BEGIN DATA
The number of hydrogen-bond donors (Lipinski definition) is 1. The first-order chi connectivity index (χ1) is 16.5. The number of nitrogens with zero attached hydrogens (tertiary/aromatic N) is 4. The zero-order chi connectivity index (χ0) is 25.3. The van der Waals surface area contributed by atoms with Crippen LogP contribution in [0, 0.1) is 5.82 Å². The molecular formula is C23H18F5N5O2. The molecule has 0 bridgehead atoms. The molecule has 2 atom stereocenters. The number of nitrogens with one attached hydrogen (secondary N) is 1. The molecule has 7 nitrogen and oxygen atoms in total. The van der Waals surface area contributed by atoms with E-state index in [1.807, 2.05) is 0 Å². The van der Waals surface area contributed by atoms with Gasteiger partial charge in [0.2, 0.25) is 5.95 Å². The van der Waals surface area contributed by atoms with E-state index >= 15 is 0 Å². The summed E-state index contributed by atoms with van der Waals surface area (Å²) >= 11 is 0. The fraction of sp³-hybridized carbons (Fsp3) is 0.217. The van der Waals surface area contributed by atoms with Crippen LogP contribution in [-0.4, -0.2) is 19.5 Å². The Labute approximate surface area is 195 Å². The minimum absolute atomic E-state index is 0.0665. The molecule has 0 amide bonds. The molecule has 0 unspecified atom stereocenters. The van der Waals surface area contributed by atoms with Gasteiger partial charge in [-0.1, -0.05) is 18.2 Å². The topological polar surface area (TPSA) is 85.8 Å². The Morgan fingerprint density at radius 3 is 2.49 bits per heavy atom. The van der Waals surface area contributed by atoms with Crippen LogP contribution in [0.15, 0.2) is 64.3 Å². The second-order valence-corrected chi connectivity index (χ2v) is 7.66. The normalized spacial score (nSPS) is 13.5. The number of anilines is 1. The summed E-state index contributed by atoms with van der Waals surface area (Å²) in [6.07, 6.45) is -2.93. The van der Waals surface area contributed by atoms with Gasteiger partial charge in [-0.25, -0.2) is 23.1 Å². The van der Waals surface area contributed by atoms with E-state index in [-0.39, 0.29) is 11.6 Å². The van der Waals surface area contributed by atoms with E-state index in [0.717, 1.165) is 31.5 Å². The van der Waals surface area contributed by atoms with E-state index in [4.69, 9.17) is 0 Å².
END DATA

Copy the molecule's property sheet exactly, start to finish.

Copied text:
The number of hydrogen-bond donors (Lipinski definition) is 1. The first-order chi connectivity index (χ1) is 16.5. The number of nitrogens with zero attached hydrogens (tertiary/aromatic N) is 4. The zero-order chi connectivity index (χ0) is 25.3. The van der Waals surface area contributed by atoms with Crippen LogP contribution in [0, 0.1) is 5.82 Å². The molecular formula is C23H18F5N5O2. The molecule has 0 bridgehead atoms. The molecule has 2 atom stereocenters. The number of nitrogens with one attached hydrogen (secondary N) is 1. The molecule has 7 nitrogen and oxygen atoms in total. The van der Waals surface area contributed by atoms with E-state index in [1.807, 2.05) is 0 Å². The van der Waals surface area contributed by atoms with Gasteiger partial charge in [0.2, 0.25) is 5.95 Å². The van der Waals surface area contributed by atoms with E-state index >= 15 is 0 Å². The summed E-state index contributed by atoms with van der Waals surface area (Å²) >= 11 is 0. The fraction of sp³-hybridized carbons (Fsp3) is 0.217. The van der Waals surface area contributed by atoms with Crippen LogP contribution in [-0.4, -0.2) is 19.5 Å². The Labute approximate surface area is 195 Å². The minimum absolute atomic E-state index is 0.0665. The molecule has 0 amide bonds. The molecule has 0 unspecified atom stereocenters. The van der Waals surface area contributed by atoms with Gasteiger partial charge in [-0.1, -0.05) is 18.2 Å². The topological polar surface area (TPSA) is 85.8 Å². The Morgan fingerprint density at radius 3 is 2.49 bits per heavy atom. The van der Waals surface area contributed by atoms with Crippen LogP contribution in [0.15, 0.2) is 64.3 Å². The second-order valence-corrected chi connectivity index (χ2v) is 7.66. The normalized spacial score (nSPS) is 13.5. The number of anilines is 1. The summed E-state index contributed by atoms with van der Waals surface area (Å²) in [6.07, 6.45) is -2.93. The van der Waals surface area contributed by atoms with Gasteiger partial charge in [-0.25, -0.2) is 23.1 Å². The van der Waals surface area contributed by atoms with E-state index in [-0.39, 0.29) is 11.6 Å². The van der Waals surface area contributed by atoms with E-state index in [0.717, 1.165) is 31.5 Å². The van der Waals surface area contributed by atoms with E-state index in [4.69, 9.17) is 0 Å².